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Canada's Senate: Harper, Trudeau, Mulcair Differ On How To Fix Woes

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The wrongdoing of a few senators has many Canadians asking: just what should we do about the place? (CP)
The wrongdoing of a few senators has many Canadians asking: just what should we do about the place? (CP)

The wrongdoing of a few senators has many Canadians asking: just what should we do about the place?

Canada’s political leaders are asking themselves the same question, and each are coming up with different answers.

What to do about the Senate has been a theme of Canadian politics for decades. And it remains a completely separate issue from them affair involving the prime minister’s former chief of staff, Nigel Wright, and former Conservative Senator Mike Duffy. But this problem, which continues to dog the Tory government, has only served to focus minds on what the future holds for the Red Chamber.

All parties agree that reform of some kind is needed. The form those changes should take is where the parties disagree.

Liberals are looking for the least amount of reform to the Senate. Liberal Leader Justin Trudeau wants to ensure the selection process is improved without any other major changes, making the nomination of senators a more transparent and less partisan affair. While it might not be bold or visionary, it is probably the most pragmatic reform currently on offer.

The fact of the matter is that any significant reform to the Senate is impractical because of the constitutional wrangling that would be required.

This is the main reason why the Conservative Party, which has campaigned on wholesale reform to the Senate that would require senators be elected and sit for shorter terms than the current lifetime appointment (or at least until they are 75), has dragged its feet on the issue. They are currently awaiting word from the Supreme Court on the government’s ability to unilaterally make changes to the way senators are chosen, a position that allows them to show they are doing something, while knowing that it is likely to come to nothing.

The Supreme Court is unlikely to give the federal government the kind of sweeping powers needed to change the Senate. Even the modest proposals the Conservatives are currently pushing — which would ask provinces to hold senatorial elections to produce nominees a prime minister would then appoint — are limited in scope. If their plan went ahead, it would only rely on the optics of a sitting prime minister refusing to appoint elected senators to force them to go along with voters’ choices, along with the dubious hope that every province would actually hold senatorial elections. None of these stipulations can be enforced. What happens when, say, Quebec refuses to hold senatorial elections or, if they do, a sitting prime minister refuses to nominate a duly elected PQ nominee?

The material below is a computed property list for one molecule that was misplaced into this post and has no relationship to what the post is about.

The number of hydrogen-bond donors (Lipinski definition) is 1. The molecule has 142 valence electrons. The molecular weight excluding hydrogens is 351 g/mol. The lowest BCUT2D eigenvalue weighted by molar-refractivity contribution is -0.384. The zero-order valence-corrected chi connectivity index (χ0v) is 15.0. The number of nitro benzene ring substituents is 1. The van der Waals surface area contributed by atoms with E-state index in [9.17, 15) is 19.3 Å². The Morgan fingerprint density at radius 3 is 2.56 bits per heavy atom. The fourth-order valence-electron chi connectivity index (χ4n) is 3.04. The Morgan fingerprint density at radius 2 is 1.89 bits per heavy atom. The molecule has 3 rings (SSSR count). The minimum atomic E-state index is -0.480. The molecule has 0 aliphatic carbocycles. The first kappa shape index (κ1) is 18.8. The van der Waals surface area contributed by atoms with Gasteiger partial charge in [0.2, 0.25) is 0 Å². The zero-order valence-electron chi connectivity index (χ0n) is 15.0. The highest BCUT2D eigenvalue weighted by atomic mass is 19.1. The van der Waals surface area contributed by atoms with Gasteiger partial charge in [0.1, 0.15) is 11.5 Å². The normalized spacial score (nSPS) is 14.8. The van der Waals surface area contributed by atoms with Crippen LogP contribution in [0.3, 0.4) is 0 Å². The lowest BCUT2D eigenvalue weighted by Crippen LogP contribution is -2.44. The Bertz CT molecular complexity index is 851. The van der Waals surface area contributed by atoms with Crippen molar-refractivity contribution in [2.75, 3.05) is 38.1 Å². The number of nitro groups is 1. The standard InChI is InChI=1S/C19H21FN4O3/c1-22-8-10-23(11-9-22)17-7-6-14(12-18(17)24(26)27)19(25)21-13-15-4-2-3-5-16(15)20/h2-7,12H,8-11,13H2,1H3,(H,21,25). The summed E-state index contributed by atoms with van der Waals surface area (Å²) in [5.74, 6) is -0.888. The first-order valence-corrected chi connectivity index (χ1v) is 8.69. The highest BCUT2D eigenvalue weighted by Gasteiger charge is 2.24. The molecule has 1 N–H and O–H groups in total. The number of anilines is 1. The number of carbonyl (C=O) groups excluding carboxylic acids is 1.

As a nod to how opinions about the Senate have turned sour, Stephen Harper has now invoked the option of abolition as the way to go forward if reform is not possible. That puts him in agreement with Thomas Mulcair and the New Democrats, who have long called for the abolition of the Senate. It also puts them in line with public opinion, which is overwhelmingly in favour of either reform or abolition instead of the status quo.

But the NDP’s position is just as unlikely to come to fruition as the Conservatives’ hope for real reform. Their recent failed motion to withhold funding from the Senate highlighted the problems with their position. If the Senate ceased to be able to function due to a lack of senators or a lack of funding, it would be impossible to get legislation passed as even an unfunded or unpopulated Senate would still be a constitutional and unavoidable part of the governing system.

In the end, the groundswell of support for major reform to the Senate (or for the end of it) does not exist, at least in strong enough terms to get the provinces onside for the necessary constitutional tweaking. What to do with the Senate is unlikely to be a major policy plank or vote-deciding issue in the next election. That does not mean that those who are pushing for reform of some kind are doing so in vain, but until they come up with a plan of how to actually go about transforming the way Canada is governed the issue will remain, as it has for time immemorial, unresolved.

Éric Grenier taps The Pulse of federal and regional politics for Huffington Post Canada readers on most Tuesdays and Fridays. Grenier is the author of ThreeHundredEight.com, covering Canadian politics, polls and electoral projections.

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